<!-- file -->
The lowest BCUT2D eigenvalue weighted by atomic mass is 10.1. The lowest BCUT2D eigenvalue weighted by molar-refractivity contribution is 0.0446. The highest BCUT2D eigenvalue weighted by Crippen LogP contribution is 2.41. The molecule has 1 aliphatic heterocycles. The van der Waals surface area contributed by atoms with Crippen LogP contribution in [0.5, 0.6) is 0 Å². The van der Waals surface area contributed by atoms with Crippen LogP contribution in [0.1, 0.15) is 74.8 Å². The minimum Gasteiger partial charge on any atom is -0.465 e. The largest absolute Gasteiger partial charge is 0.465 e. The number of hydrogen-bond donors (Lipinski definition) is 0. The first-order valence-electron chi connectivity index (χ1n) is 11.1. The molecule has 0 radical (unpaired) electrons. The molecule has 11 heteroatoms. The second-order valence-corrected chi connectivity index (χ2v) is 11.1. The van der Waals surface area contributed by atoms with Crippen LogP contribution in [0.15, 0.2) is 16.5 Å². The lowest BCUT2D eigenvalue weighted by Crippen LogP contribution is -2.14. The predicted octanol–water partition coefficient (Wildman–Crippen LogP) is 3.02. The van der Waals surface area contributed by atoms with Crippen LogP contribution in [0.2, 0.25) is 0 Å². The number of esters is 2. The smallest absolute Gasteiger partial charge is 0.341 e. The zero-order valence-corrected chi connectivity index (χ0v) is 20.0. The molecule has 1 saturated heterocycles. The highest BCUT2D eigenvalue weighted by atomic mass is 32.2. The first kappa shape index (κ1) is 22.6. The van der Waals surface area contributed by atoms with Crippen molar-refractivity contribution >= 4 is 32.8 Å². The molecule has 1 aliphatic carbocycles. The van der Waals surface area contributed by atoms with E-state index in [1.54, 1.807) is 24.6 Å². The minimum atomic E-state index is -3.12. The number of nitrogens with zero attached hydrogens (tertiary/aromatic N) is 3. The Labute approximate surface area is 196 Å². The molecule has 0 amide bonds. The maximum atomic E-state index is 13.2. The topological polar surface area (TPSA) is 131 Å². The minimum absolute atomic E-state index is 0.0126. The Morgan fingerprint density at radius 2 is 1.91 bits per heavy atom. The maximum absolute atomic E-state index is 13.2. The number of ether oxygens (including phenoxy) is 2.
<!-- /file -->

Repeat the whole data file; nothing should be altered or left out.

The lowest BCUT2D eigenvalue weighted by atomic mass is 10.1. The lowest BCUT2D eigenvalue weighted by molar-refractivity contribution is 0.0446. The highest BCUT2D eigenvalue weighted by Crippen LogP contribution is 2.41. The molecule has 1 aliphatic heterocycles. The van der Waals surface area contributed by atoms with Crippen LogP contribution in [0.5, 0.6) is 0 Å². The van der Waals surface area contributed by atoms with Crippen LogP contribution in [0.1, 0.15) is 74.8 Å². The minimum Gasteiger partial charge on any atom is -0.465 e. The largest absolute Gasteiger partial charge is 0.465 e. The number of hydrogen-bond donors (Lipinski definition) is 0. The first-order valence-electron chi connectivity index (χ1n) is 11.1. The molecule has 0 radical (unpaired) electrons. The molecule has 11 heteroatoms. The second-order valence-corrected chi connectivity index (χ2v) is 11.1. The van der Waals surface area contributed by atoms with Crippen LogP contribution in [0.15, 0.2) is 16.5 Å². The lowest BCUT2D eigenvalue weighted by Crippen LogP contribution is -2.14. The predicted octanol–water partition coefficient (Wildman–Crippen LogP) is 3.02. The van der Waals surface area contributed by atoms with Crippen LogP contribution in [0.2, 0.25) is 0 Å². The number of esters is 2. The smallest absolute Gasteiger partial charge is 0.341 e. The zero-order valence-corrected chi connectivity index (χ0v) is 20.0. The molecule has 1 saturated heterocycles. The highest BCUT2D eigenvalue weighted by atomic mass is 32.2. The first kappa shape index (κ1) is 22.6. The van der Waals surface area contributed by atoms with Crippen molar-refractivity contribution >= 4 is 32.8 Å². The molecule has 1 aliphatic carbocycles. The van der Waals surface area contributed by atoms with E-state index in [1.54, 1.807) is 24.6 Å². The minimum atomic E-state index is -3.12. The number of nitrogens with zero attached hydrogens (tertiary/aromatic N) is 3. The Labute approximate surface area is 196 Å². The molecule has 0 amide bonds. The maximum atomic E-state index is 13.2. The topological polar surface area (TPSA) is 131 Å². The minimum absolute atomic E-state index is 0.0126. The Morgan fingerprint density at radius 2 is 1.91 bits per heavy atom. The maximum absolute atomic E-state index is 13.2. The number of ether oxygens (including phenoxy) is 2.